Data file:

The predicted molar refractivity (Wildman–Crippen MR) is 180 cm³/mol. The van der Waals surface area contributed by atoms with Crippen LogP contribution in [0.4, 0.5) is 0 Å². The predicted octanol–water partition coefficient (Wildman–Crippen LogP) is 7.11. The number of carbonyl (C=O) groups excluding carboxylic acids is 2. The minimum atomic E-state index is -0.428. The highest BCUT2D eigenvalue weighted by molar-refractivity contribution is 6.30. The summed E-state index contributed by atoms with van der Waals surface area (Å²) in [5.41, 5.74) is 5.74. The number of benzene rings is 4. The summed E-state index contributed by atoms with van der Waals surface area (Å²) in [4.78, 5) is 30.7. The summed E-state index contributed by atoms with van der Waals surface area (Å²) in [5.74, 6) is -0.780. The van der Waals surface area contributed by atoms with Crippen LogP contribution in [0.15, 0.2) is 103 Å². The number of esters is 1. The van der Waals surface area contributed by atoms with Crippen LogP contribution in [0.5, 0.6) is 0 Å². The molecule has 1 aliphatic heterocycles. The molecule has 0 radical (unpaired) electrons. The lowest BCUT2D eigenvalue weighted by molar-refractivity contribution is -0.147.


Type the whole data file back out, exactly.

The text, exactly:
The predicted molar refractivity (Wildman–Crippen MR) is 180 cm³/mol. The van der Waals surface area contributed by atoms with Crippen LogP contribution in [0.4, 0.5) is 0 Å². The predicted octanol–water partition coefficient (Wildman–Crippen LogP) is 7.11. The number of carbonyl (C=O) groups excluding carboxylic acids is 2. The minimum atomic E-state index is -0.428. The highest BCUT2D eigenvalue weighted by molar-refractivity contribution is 6.30. The summed E-state index contributed by atoms with van der Waals surface area (Å²) in [5.41, 5.74) is 5.74. The number of benzene rings is 4. The summed E-state index contributed by atoms with van der Waals surface area (Å²) in [4.78, 5) is 30.7. The summed E-state index contributed by atoms with van der Waals surface area (Å²) in [5.74, 6) is -0.780. The van der Waals surface area contributed by atoms with Crippen LogP contribution in [0.15, 0.2) is 103 Å². The number of esters is 1. The van der Waals surface area contributed by atoms with Crippen LogP contribution in [0.5, 0.6) is 0 Å². The molecule has 1 aliphatic heterocycles. The molecule has 0 radical (unpaired) electrons. The lowest BCUT2D eigenvalue weighted by molar-refractivity contribution is -0.147.